Food Not Bombs Recipes

How to Use These Recipes

Over the years, Food Not Bombs developed certain recipes which were specific to the food available and the large number of people who needed food but could not pay for it. Some groups may find these recipes useful; others may want to invent their own based on the food available and the need in their area. These recipes are a selection: some easy, others more challenging; some for events, others for street actions. All are inexpensive to make and feed large number of people and, if prepared with care, taste great.

The suggested number of servings for each recipe is based upon a somewhat small serving, approximately 6-7 oz. per serving. If you serve a larger portion, be sure to adjust the numbers accordingly.

The suggested utensils needed are only the largest ones. Every recipe will need a sharp vegetable knife, a cutting board, assorted mixing bowls and spoons, etc. If you do not have access to large cookware, the recipes can be cut in half or quarters and several crews can operate simultaneously and produce the same volume. It is possible to feed four thousand people with 4 two-burner propane stoves and a hose for running water.

The times for prep work and cooking are for experienced cooks. If it is your first time with a recipe, then you can expect to take twice the time suggested. The prep time is for one person; the prep time can usually be shortened with more people.

All quantities are to taste. Use enough oil to cover the bottom of the pot. Spices are light; if you or your community like food spicy, increase the amounts. Keep the salt light but use a small amount because it changes the chemistry of the recipe and let people salt and pepper their own portion. Use more of the main ingredients if you have them or if you can afford them.

Simple Recipes

The following recipes are based on the kinds of food you are likely to receive from your free food collection. Our recipes are vegetarian, with no dairy, eggs or meat. Try to collect organic produce when possible. These recipes are easy to prepare for beginners.

Bread and Pastries

The easiest food item to prepare for serving is the bread and pastries. After collecting day-olds and seconds from local bakeries, place the cut loaves in a large clear plastic container with lid. Attach a set of tongs to the container with wire or string. (It is easy to lose utensils so tying them down is desirable.) The tongs are used so people do not handle the bread with their hands.

Raw Vegetables

Usually, you will collect a large amount and wide variety of fresh, raw vegetables. Most of these raw vegetables can be served as they are after a simple rinse. Many soup kitchens do not offer fresh vegetables at their meals. They are greatly appreciated by people on the streets so be sure to have them available in abundance. You can also make many different kinds of raw vegetable salads depending upon what kind of vegetables you receive on any particular day. Wash any vegetables which can be eaten raw and cut them into bite size pieces. Mix together, especially with cabbage or lettuce and serve as a salad. Add dressing, if any, to salad just before serving. Do not dress the entire salad at once. A dressed salad will not stay fresh overnight; it becomes soggy and unappetizing. Vegetables which need to be cooked can be used for sandwiches and soups.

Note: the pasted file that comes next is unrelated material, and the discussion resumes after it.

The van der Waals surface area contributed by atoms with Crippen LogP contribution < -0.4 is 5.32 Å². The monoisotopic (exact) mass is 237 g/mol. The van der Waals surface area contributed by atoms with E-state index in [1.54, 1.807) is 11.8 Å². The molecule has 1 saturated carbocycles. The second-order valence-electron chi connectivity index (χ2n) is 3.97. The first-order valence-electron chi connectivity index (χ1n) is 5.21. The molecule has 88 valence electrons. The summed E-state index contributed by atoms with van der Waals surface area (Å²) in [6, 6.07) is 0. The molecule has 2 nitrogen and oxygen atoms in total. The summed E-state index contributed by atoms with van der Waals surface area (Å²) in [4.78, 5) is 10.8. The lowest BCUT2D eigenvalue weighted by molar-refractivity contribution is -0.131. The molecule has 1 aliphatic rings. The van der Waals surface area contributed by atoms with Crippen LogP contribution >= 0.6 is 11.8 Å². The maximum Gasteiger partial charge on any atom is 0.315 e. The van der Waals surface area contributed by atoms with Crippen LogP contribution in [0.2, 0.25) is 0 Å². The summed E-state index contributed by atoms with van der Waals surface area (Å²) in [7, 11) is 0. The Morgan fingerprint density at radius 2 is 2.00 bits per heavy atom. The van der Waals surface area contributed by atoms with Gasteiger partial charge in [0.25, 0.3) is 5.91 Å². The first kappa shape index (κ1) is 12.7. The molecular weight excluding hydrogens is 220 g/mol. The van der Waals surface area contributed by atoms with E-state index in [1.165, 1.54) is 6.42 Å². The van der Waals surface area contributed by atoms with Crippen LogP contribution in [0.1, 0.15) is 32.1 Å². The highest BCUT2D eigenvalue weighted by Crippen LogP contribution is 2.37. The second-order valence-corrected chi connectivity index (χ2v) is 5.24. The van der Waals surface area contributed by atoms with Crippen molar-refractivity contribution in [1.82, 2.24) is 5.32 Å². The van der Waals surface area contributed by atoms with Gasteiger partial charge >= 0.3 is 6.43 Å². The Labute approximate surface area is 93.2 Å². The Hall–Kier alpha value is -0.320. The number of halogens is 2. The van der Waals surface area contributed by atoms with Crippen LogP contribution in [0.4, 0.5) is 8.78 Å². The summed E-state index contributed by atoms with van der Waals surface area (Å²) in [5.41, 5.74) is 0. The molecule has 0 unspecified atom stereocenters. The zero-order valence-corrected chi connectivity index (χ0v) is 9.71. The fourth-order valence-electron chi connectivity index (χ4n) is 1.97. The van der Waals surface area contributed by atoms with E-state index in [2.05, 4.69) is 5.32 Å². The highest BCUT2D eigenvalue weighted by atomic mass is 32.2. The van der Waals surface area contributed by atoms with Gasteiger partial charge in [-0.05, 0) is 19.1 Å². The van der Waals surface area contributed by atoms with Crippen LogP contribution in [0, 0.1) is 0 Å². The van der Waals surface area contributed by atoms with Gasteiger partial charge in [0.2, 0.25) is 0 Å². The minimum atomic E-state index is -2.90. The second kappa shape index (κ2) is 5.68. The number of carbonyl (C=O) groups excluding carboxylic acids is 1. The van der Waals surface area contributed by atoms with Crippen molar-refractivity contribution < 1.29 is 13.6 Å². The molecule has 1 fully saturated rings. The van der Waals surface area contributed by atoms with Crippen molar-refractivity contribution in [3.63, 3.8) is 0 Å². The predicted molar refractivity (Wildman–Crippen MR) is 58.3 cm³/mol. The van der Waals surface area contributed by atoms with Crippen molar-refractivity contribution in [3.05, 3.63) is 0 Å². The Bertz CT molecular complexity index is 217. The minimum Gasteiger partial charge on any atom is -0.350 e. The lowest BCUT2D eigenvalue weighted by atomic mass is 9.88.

Steamed Vegetables

Many vegetables, especially dark green leafy and root vegetables, can be washed, steamed, and served as they are. Chop vegetable into bite-sized pieces and place in a metal colander. Place the colander inside a large pot which has a small amount (a inch or so) of water boiling in the bottom. Cook until soft. Serve immediately.

Tomato Sauce

In a sauce pan, saute garlic and onions in a small amount of oil. Add spices like oregano, basil, thyme, bay leaf, rosemary, etc. Add fresh, chopped tomatoes and other vegetables like carrots, beets, green peppers, broccoli, etc. Cook until all the vegetables are soft and the sauce becomes thick. Stir often. Serve over pasta, rice, or bread, or use as a base for chile or vegetable stew.

Rice and Beans

In a large pot, saute garlic and onion in oil until clear. Add water and beans. The proportions are one part beans to two parts rice to five parts water. Add one teaspoon of salt for each gallon of water. Let beans boil for 45 minutes, less time if you soaked them beforehand. Add rice, one half cup of coriander or cumin per gallon, some pepper, and any vegetables, if desired, such as onions, carrots, or dried tomatoes. Cover and return to a rapid boil. Stir the beans up from the bottom at this point. Lower the heat and continue to boil over low heat until all the water is absorbed, approximately 45 minutes. Do not stir more than once after the rice is in.

Fruit Salad

Wash and cut up fruit and mix together. It is better for digestion to serve melons separately, but not absolutely necessary. (See footnote about mold.) Add raisins, nuts, shredded coconut, and/or sunflower seeds. Lemon juice can be used to prevent fruit from turning brown and add flavor.